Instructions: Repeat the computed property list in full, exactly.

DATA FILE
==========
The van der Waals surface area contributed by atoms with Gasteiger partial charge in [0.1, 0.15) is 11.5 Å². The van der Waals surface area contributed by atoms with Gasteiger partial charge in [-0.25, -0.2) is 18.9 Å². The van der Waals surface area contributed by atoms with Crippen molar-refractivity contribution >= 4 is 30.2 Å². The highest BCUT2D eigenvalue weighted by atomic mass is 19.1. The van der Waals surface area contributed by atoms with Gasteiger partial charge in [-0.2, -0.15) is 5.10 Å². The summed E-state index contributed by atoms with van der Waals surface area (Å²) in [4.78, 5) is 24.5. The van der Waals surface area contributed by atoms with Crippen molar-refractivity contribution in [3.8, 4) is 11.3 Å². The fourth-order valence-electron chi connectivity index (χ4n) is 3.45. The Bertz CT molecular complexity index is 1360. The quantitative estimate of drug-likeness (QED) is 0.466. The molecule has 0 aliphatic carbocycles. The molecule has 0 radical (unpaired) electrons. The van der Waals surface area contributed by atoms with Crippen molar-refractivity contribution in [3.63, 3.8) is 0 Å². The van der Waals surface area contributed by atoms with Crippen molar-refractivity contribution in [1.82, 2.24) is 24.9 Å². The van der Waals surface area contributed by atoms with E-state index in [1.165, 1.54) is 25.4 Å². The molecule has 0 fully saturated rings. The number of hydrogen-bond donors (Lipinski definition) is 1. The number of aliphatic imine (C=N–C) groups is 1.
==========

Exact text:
The van der Waals surface area contributed by atoms with Gasteiger partial charge in [0.1, 0.15) is 11.5 Å². The van der Waals surface area contributed by atoms with Gasteiger partial charge in [-0.25, -0.2) is 18.9 Å². The van der Waals surface area contributed by atoms with Crippen molar-refractivity contribution >= 4 is 30.2 Å². The highest BCUT2D eigenvalue weighted by atomic mass is 19.1. The van der Waals surface area contributed by atoms with Gasteiger partial charge in [-0.2, -0.15) is 5.10 Å². The summed E-state index contributed by atoms with van der Waals surface area (Å²) in [4.78, 5) is 24.5. The van der Waals surface area contributed by atoms with Crippen molar-refractivity contribution in [3.8, 4) is 11.3 Å². The fourth-order valence-electron chi connectivity index (χ4n) is 3.45. The Bertz CT molecular complexity index is 1360. The quantitative estimate of drug-likeness (QED) is 0.466. The molecule has 0 aliphatic carbocycles. The molecule has 0 radical (unpaired) electrons. The van der Waals surface area contributed by atoms with Crippen molar-refractivity contribution in [3.63, 3.8) is 0 Å². The van der Waals surface area contributed by atoms with Crippen molar-refractivity contribution in [1.82, 2.24) is 24.9 Å². The van der Waals surface area contributed by atoms with E-state index in [1.165, 1.54) is 25.4 Å². The molecule has 0 fully saturated rings. The number of hydrogen-bond donors (Lipinski definition) is 1. The number of aliphatic imine (C=N–C) groups is 1.